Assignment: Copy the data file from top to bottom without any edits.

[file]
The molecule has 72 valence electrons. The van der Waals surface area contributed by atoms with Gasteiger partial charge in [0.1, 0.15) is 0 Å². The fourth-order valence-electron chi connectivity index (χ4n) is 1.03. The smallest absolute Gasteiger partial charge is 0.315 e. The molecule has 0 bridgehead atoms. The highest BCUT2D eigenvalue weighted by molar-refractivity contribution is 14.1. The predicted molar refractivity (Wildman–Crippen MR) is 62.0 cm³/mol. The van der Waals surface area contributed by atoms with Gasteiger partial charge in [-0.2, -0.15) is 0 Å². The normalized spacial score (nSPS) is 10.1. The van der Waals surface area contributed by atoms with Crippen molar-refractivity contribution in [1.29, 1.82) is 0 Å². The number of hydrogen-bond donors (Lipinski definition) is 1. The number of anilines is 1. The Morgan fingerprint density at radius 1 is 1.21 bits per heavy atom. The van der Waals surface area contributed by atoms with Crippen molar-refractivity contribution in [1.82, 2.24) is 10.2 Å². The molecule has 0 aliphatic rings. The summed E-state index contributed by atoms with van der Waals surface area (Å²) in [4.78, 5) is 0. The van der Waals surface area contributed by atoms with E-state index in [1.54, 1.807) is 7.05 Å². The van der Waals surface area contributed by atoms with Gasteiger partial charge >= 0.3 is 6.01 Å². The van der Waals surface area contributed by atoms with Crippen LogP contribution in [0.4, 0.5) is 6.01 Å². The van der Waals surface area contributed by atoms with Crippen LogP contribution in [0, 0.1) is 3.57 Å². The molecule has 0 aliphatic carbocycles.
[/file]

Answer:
The molecule has 72 valence electrons. The van der Waals surface area contributed by atoms with Gasteiger partial charge in [0.1, 0.15) is 0 Å². The fourth-order valence-electron chi connectivity index (χ4n) is 1.03. The smallest absolute Gasteiger partial charge is 0.315 e. The molecule has 0 bridgehead atoms. The highest BCUT2D eigenvalue weighted by molar-refractivity contribution is 14.1. The predicted molar refractivity (Wildman–Crippen MR) is 62.0 cm³/mol. The van der Waals surface area contributed by atoms with Gasteiger partial charge in [-0.2, -0.15) is 0 Å². The normalized spacial score (nSPS) is 10.1. The van der Waals surface area contributed by atoms with Crippen molar-refractivity contribution in [1.29, 1.82) is 0 Å². The number of hydrogen-bond donors (Lipinski definition) is 1. The number of anilines is 1. The Morgan fingerprint density at radius 1 is 1.21 bits per heavy atom. The van der Waals surface area contributed by atoms with Crippen molar-refractivity contribution in [1.82, 2.24) is 10.2 Å². The molecule has 0 aliphatic rings. The summed E-state index contributed by atoms with van der Waals surface area (Å²) in [4.78, 5) is 0. The van der Waals surface area contributed by atoms with E-state index in [1.54, 1.807) is 7.05 Å². The van der Waals surface area contributed by atoms with Gasteiger partial charge >= 0.3 is 6.01 Å². The van der Waals surface area contributed by atoms with Crippen LogP contribution in [0.4, 0.5) is 6.01 Å². The van der Waals surface area contributed by atoms with Crippen LogP contribution in [0, 0.1) is 3.57 Å². The molecule has 0 aliphatic carbocycles.